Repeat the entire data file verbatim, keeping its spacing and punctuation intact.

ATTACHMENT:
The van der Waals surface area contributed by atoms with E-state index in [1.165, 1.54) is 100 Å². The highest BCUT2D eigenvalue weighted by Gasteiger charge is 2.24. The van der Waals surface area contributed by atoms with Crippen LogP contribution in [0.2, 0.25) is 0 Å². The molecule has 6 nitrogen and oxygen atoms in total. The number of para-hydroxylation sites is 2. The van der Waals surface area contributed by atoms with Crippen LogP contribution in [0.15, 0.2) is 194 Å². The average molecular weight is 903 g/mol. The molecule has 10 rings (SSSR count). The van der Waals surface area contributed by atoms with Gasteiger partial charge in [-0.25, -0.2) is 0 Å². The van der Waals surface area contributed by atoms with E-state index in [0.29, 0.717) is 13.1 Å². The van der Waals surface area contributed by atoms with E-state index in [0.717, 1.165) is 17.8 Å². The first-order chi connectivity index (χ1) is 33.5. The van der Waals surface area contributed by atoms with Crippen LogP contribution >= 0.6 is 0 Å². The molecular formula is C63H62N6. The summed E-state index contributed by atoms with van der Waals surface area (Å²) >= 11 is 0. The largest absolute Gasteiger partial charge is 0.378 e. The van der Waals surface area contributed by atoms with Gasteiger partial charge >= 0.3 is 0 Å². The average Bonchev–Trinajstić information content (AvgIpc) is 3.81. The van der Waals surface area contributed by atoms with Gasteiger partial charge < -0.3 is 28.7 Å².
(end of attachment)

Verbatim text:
The van der Waals surface area contributed by atoms with E-state index in [1.165, 1.54) is 100 Å². The highest BCUT2D eigenvalue weighted by Gasteiger charge is 2.24. The van der Waals surface area contributed by atoms with Crippen LogP contribution in [0.2, 0.25) is 0 Å². The molecule has 6 nitrogen and oxygen atoms in total. The number of para-hydroxylation sites is 2. The van der Waals surface area contributed by atoms with Crippen LogP contribution in [0.15, 0.2) is 194 Å². The average molecular weight is 903 g/mol. The molecule has 10 rings (SSSR count). The van der Waals surface area contributed by atoms with Gasteiger partial charge in [-0.25, -0.2) is 0 Å². The van der Waals surface area contributed by atoms with E-state index in [0.29, 0.717) is 13.1 Å². The van der Waals surface area contributed by atoms with E-state index in [0.717, 1.165) is 17.8 Å². The first-order chi connectivity index (χ1) is 33.5. The van der Waals surface area contributed by atoms with Crippen LogP contribution >= 0.6 is 0 Å². The molecular formula is C63H62N6. The summed E-state index contributed by atoms with van der Waals surface area (Å²) >= 11 is 0. The largest absolute Gasteiger partial charge is 0.378 e. The van der Waals surface area contributed by atoms with Gasteiger partial charge >= 0.3 is 0 Å². The average Bonchev–Trinajstić information content (AvgIpc) is 3.81. The van der Waals surface area contributed by atoms with Gasteiger partial charge < -0.3 is 28.7 Å².